From BiblePortal Wikipedia

Baker's Evangelical Dictionary of Biblical Theology [1]

Uneasy feeling of uncertainty, agitation, dread, or fear. The most common words in Scripture translated as "anxious" or "anxiety" are the Hebrew deagaa [דְּאָגָה] (ten times in either the verbal or noun form) and the Greek merimna [Μέριμνα] (twelve times in either the verbal or noun form). Older English versions of the Bible often render these words as "thought, " "worry, " or "care."

In the Bible anxiety is frequently depicted as the common human reaction to stressful circumstances. Saul's father was anxious about his lost donkeys, and then about Saul's failure to return from looking for them ( 1 Samuel 9:5;  10:2 ). The psalmist confesses that anxiety is "great" within him ( Psalm 94:19 ). Anxiety is portrayed in the Scripture as being inconsistent with trust in God. David prays: "Search me, O God, and know my heart; test me and know my anxious thought" ( Psalm 139:23 ). Jesus' command, "do not worry, " which occurs six times in the Sermon on the Mount ( Matthew 6:25-33 ), is coupled with admonitions to trust in the heavenly Father. Paul urges: "Do not be anxious about anything, but in everything, by prayer and petition, with thanksgiving, present your requests to God" ( Philippians 4:6 ). Anxiety frequently manifests itself in ungodly concern about provision, performance, or reputation, and appears to be rooted in incomplete knowledge, lack of control over circumstances, or failure to take an "eternal" perspective on things ( Matthew 6:25-34;  10:19;  Mark 13:11;  Luke 12:11-12,22-34 ). Occasionally, anxiety is a symptom of guilt ( Psalm 38:18 ).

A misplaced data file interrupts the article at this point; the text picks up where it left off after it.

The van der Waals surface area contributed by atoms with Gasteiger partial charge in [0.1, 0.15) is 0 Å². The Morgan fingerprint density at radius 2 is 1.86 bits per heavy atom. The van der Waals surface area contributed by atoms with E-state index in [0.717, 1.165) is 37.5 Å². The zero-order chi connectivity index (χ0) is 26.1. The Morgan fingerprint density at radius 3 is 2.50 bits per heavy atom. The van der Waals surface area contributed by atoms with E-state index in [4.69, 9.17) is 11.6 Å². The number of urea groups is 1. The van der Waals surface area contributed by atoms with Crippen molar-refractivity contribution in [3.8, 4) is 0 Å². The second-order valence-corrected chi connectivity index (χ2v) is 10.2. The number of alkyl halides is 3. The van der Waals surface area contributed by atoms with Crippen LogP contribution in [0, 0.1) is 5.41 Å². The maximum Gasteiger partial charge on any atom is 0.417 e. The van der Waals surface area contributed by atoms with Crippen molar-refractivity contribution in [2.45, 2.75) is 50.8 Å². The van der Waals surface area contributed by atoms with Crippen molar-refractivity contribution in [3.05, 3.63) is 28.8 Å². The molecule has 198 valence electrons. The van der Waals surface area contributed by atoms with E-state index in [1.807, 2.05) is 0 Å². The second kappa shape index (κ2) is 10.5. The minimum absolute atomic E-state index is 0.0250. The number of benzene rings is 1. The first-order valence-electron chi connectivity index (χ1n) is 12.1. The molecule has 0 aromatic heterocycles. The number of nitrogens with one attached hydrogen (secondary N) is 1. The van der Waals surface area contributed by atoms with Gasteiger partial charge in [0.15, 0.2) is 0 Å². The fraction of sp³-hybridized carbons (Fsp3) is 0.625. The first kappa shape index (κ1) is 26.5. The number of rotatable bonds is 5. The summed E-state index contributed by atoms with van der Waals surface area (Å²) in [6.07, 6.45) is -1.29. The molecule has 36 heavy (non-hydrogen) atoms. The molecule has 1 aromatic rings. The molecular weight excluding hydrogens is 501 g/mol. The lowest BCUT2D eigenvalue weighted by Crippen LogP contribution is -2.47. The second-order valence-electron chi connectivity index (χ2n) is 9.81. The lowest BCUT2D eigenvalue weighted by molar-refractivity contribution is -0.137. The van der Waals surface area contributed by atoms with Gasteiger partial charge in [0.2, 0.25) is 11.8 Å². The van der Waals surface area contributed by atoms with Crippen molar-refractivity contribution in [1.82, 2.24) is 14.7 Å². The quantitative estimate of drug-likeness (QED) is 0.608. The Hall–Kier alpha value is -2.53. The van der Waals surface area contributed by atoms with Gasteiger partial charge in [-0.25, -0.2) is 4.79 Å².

Freedom from anxiety begins with confession that it is not God's will. In fact, anxiety is a subtle insinuation that God is either unable or disinclined to see to our welfare. Other remedial measures include recognizing the futility of worry ( Matthew 6:27;  Luke 12:25 ); cultivating a growing understanding of God's power and fatherly disposition ( Matthew 6:26;  Luke 12:30 ); entrusting to God the things that we cannot control ( 1 Peter 5:7 ); increasingly viewing things in eternal perspective ( Matthew 6:32-34;  Luke 12:30-34 ); and substituting prayer for worry ( Philippians 4:6 ).

Ralph E. Enlow, Jr.

See also Care

Bridgeway Bible Dictionary [2]

In a world where people face daily troubles and future uncertainties, it is natural that often they become anxious ( 1 Corinthians 7:32-33). Those who trust in God, however, need not be burdened by anxiety. God understands their troubles and concerns, and he promises them his peace if they cast their cares upon him ( Psalms 55:22;  Jeremiah 17:8;  Philippians 4:6-7;  1 Peter 5:7; see Peace ; Prayer ).

Jesus reassures Christians with the promise that since God gives them life, he can also give them whatever is necessary to maintain life ( Matthew 6:25-30). God is a loving Father who knows how to care for his children. To refuse to trust him is to act like those who do not know him ( Matthew 6:31-32; cf.  Luke 10:41-42;  James 4:13-16).

In fact, people’s anxiety concerning the affairs of life is often what prevents them from coming to know God. They refuse to give their serious attention to the one thing that can save them from anxiety, namely, the gospel of Jesus Christ ( Matthew 13:22). On the other hand, when people put God first by allowing him to reign in their lives, they find that he is able to relieve them of life’s natural anxieties ( Matthew 6:33-34).

Webster's Dictionary [3]

(1): (n.) A state of restlessness and agitation, often with general indisposition and a distressing sense of oppression at the epigastrium.

(2): (n.) Eager desire.

(3): (n.) Concern or solicitude respecting some thing or event, future or uncertain, which disturbs the mind, and keeps it in a state of painful uneasiness.

Holman Bible Dictionary [4]

 Philippians 2:20 2:28 2 Corinthians 11:28 Matthew 6:25-34 Mark 4:19 Luke 12:22-31 Matthew 6:33

Hastings' Dictionary of the New Testament [5]

See Care, Careful.